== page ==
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Intel Discontinues 1.6A Here’s the announcement from Intel.

When Intel discontinues a processor, they usually give a future date for discontinuance of the product, then post the last date vendors can order these things.

This time, discontinuance is now, and Intel will only ship while supplies last.

So if you want one of these things, you’d better order it ASAP, simply because I’d bet dollars to doughnuts the price will rise on these quite shortly.

(Note: The Intel announcement has one misprint. The SL668, like all other Northwoods, is a B0 stepping, not a D0 stepping as stated in the announcement. Intel does make a lot of typos in these type documents.)

What Other Options Do I Have?

We’ve run into a bit of a problem in judging some of the alternatives.

When the low-speed Northwoods came out, people initially bought 1.6As and 1.8As. The 1.8As originally didn’t do any better than the 1.6As, so people stopped buying the 1.8As. Then the 1.6As got better, but since the 1.8As had been bypassed, very few people bought current ones and reported them in the database.

So when you look at the database for the 1.8As, with just a few exceptions, you are looking at the results of “old” 1.8As, not newer ones. (The same holds true for the 2.0A.)

My suspicion is that recently made 1.8As will do just as well as recently made 1.6As in raw MHzage.

A Shrink Is Coming

About two months ago, Intel announced that they would be shrinking their PIV processors by about 10%. At that time, the announcement said that this would happen to the 2.53GHz in a few weeks, and for the 2.0A and up in a few months.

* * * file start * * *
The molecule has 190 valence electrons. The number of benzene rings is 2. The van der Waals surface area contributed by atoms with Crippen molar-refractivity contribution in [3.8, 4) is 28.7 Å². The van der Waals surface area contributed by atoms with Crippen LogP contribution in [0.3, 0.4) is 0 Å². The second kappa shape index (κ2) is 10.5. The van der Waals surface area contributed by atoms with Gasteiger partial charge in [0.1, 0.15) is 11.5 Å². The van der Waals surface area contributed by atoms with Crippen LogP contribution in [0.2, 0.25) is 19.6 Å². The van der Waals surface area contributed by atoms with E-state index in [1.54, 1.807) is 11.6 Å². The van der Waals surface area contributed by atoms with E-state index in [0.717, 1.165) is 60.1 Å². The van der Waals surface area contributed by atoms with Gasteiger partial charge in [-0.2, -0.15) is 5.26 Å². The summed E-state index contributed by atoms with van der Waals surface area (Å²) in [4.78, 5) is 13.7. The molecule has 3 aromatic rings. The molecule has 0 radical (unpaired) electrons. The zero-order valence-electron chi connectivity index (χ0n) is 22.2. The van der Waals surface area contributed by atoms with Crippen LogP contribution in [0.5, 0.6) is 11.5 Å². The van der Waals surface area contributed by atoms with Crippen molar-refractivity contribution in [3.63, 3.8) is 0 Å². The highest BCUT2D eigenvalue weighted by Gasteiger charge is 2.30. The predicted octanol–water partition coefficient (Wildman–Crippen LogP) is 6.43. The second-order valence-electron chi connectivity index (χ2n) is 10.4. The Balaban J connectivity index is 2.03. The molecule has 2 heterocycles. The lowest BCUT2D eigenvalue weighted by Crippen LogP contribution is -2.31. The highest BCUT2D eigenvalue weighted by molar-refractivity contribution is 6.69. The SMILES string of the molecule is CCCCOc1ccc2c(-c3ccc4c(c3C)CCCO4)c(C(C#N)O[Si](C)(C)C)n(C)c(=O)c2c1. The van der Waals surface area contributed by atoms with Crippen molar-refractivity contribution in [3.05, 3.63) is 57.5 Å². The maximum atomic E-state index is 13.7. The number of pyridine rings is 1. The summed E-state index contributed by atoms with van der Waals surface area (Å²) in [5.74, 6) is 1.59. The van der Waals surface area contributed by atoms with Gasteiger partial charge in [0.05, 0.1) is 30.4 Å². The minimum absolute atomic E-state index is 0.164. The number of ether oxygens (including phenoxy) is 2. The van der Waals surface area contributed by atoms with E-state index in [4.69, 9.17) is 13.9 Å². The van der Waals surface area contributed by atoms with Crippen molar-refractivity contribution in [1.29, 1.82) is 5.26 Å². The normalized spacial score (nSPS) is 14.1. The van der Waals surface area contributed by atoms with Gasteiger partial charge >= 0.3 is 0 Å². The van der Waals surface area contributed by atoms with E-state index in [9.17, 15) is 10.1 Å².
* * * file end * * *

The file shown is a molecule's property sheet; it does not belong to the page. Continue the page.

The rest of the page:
Well, we’re supposed to be seeing these things in about four weeks, but sometimes in August is probably more like it. If I were going to buy a 2.0A or a 2.26, I would much rather have a post-shrunk one.

Intel Finally Announces A C-1 Stepping for a few PIVs Intel introduced the Northwood at a B0 stepping, and has not officially revised it yet.

Until now. Please note that this isn’t an announcement for desktop PIV, just for a mobile PIV, but it’s an indicator the “real” announcement is coming, and we’ll see C-1 stepping PIVs sometime in October.

So if you want a PIV system, you basically have three options:

“I Have The Hots And Want It Real Soon” Buy a 1.6A NOW. Prices as I type are at about $138-140 with shipping.

“I Have The Hots, But That’s Just The Weather. I Need Something For School” Hope the delivery of shrunken PIVs begin before school does.

“I Have To Give Santa Something To Do” This may be the wisest move of all. Not only will you get a C-1 stepping PIV, but dual DDR mobos should also be available by then.

We now can estimate how much of a boost dual DDR will give you based on how PC1066 RDRAM has been faring.

Going to dual DDR will be much like going from SDRAM to DDR. Figure about a 7-10% improvement using dual PC2100 over single PC2100 for those applications and games that like more broadband.

By Novemberish time, the PIV overclocking platform is likely to be a 2.26GHz running at over 166MHz FSB in a dual DDR board, which should improve the numbers a few more percentage points.

If you have or shortly will have a PIV system, you may not want to buy a new mobo for 7-10%, but if you are starting from scratch, this looks to be the “mature” PIV platform.

“But Hammer may be better” you might say. You may well be right, but I’m just telling you what you’ll be comparing the initial Hammer machine to. If you want to wait until one way or the other you can judge the two side-by-side, that’s probably the wisest move of all, but then we’re probably talking February.

Ed

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